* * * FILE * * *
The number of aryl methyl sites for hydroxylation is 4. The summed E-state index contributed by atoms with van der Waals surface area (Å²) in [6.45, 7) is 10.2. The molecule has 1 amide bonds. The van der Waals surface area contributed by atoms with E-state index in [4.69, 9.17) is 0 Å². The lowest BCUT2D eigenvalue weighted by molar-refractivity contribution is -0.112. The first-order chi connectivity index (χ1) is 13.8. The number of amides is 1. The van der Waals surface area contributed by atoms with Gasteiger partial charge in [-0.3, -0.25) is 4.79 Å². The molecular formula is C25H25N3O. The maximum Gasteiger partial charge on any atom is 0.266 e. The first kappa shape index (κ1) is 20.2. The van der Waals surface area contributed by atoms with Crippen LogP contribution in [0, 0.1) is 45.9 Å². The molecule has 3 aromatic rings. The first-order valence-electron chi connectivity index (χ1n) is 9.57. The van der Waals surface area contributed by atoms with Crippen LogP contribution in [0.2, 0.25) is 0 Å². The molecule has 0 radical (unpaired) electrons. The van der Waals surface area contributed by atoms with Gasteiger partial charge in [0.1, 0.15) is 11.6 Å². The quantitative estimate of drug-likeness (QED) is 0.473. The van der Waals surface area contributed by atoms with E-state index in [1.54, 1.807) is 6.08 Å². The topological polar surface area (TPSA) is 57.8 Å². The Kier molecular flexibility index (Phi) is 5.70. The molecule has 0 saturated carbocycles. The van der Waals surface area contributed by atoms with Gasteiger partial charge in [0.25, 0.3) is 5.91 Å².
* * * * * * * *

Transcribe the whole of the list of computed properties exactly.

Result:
The number of aryl methyl sites for hydroxylation is 4. The summed E-state index contributed by atoms with van der Waals surface area (Å²) in [6.45, 7) is 10.2. The molecule has 1 amide bonds. The van der Waals surface area contributed by atoms with E-state index in [4.69, 9.17) is 0 Å². The lowest BCUT2D eigenvalue weighted by molar-refractivity contribution is -0.112. The first-order chi connectivity index (χ1) is 13.8. The number of amides is 1. The van der Waals surface area contributed by atoms with Gasteiger partial charge in [-0.3, -0.25) is 4.79 Å². The molecular formula is C25H25N3O. The maximum Gasteiger partial charge on any atom is 0.266 e. The first kappa shape index (κ1) is 20.2. The van der Waals surface area contributed by atoms with Crippen LogP contribution in [0, 0.1) is 45.9 Å². The molecule has 3 aromatic rings. The first-order valence-electron chi connectivity index (χ1n) is 9.57. The van der Waals surface area contributed by atoms with Crippen LogP contribution in [0.2, 0.25) is 0 Å². The molecule has 0 radical (unpaired) electrons. The van der Waals surface area contributed by atoms with Gasteiger partial charge in [0.1, 0.15) is 11.6 Å². The quantitative estimate of drug-likeness (QED) is 0.473. The van der Waals surface area contributed by atoms with E-state index in [1.54, 1.807) is 6.08 Å². The topological polar surface area (TPSA) is 57.8 Å². The Kier molecular flexibility index (Phi) is 5.70. The molecule has 0 saturated carbocycles. The van der Waals surface area contributed by atoms with Gasteiger partial charge in [0.25, 0.3) is 5.91 Å².